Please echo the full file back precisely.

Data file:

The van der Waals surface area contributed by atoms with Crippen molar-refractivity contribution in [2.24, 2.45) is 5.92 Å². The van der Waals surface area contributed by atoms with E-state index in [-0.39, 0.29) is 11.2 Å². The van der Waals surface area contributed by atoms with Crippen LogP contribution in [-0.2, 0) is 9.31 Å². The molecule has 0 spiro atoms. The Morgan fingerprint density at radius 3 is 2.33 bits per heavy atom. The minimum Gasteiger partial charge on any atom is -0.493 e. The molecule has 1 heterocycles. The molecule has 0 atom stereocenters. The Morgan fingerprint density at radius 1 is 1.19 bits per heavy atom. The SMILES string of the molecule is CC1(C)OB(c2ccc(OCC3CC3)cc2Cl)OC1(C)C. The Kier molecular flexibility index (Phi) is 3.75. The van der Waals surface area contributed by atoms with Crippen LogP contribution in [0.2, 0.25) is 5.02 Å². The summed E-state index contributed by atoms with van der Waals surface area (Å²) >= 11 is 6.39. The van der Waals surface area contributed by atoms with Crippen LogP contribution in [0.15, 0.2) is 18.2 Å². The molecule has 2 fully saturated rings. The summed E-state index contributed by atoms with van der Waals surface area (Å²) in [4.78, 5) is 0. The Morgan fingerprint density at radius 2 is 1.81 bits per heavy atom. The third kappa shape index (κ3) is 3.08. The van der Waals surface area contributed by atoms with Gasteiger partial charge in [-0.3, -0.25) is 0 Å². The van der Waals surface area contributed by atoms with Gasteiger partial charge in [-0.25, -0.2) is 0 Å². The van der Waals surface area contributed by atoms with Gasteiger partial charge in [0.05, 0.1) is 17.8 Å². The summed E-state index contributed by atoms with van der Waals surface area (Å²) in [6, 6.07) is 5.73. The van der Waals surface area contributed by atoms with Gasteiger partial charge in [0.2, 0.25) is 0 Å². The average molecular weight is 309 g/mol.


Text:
The van der Waals surface area contributed by atoms with Crippen molar-refractivity contribution in [2.24, 2.45) is 5.92 Å². The van der Waals surface area contributed by atoms with E-state index in [-0.39, 0.29) is 11.2 Å². The van der Waals surface area contributed by atoms with Crippen LogP contribution in [-0.2, 0) is 9.31 Å². The molecule has 0 spiro atoms. The Morgan fingerprint density at radius 3 is 2.33 bits per heavy atom. The minimum Gasteiger partial charge on any atom is -0.493 e. The molecule has 1 heterocycles. The molecule has 0 atom stereocenters. The Morgan fingerprint density at radius 1 is 1.19 bits per heavy atom. The SMILES string of the molecule is CC1(C)OB(c2ccc(OCC3CC3)cc2Cl)OC1(C)C. The Kier molecular flexibility index (Phi) is 3.75. The van der Waals surface area contributed by atoms with Crippen LogP contribution in [0.2, 0.25) is 5.02 Å². The summed E-state index contributed by atoms with van der Waals surface area (Å²) >= 11 is 6.39. The van der Waals surface area contributed by atoms with Crippen LogP contribution in [0.15, 0.2) is 18.2 Å². The molecule has 2 fully saturated rings. The summed E-state index contributed by atoms with van der Waals surface area (Å²) in [4.78, 5) is 0. The Morgan fingerprint density at radius 2 is 1.81 bits per heavy atom. The third kappa shape index (κ3) is 3.08. The van der Waals surface area contributed by atoms with Gasteiger partial charge in [-0.3, -0.25) is 0 Å². The van der Waals surface area contributed by atoms with Gasteiger partial charge in [-0.25, -0.2) is 0 Å². The van der Waals surface area contributed by atoms with Gasteiger partial charge in [0.05, 0.1) is 17.8 Å². The summed E-state index contributed by atoms with van der Waals surface area (Å²) in [6, 6.07) is 5.73. The van der Waals surface area contributed by atoms with Gasteiger partial charge in [0.2, 0.25) is 0 Å². The average molecular weight is 309 g/mol.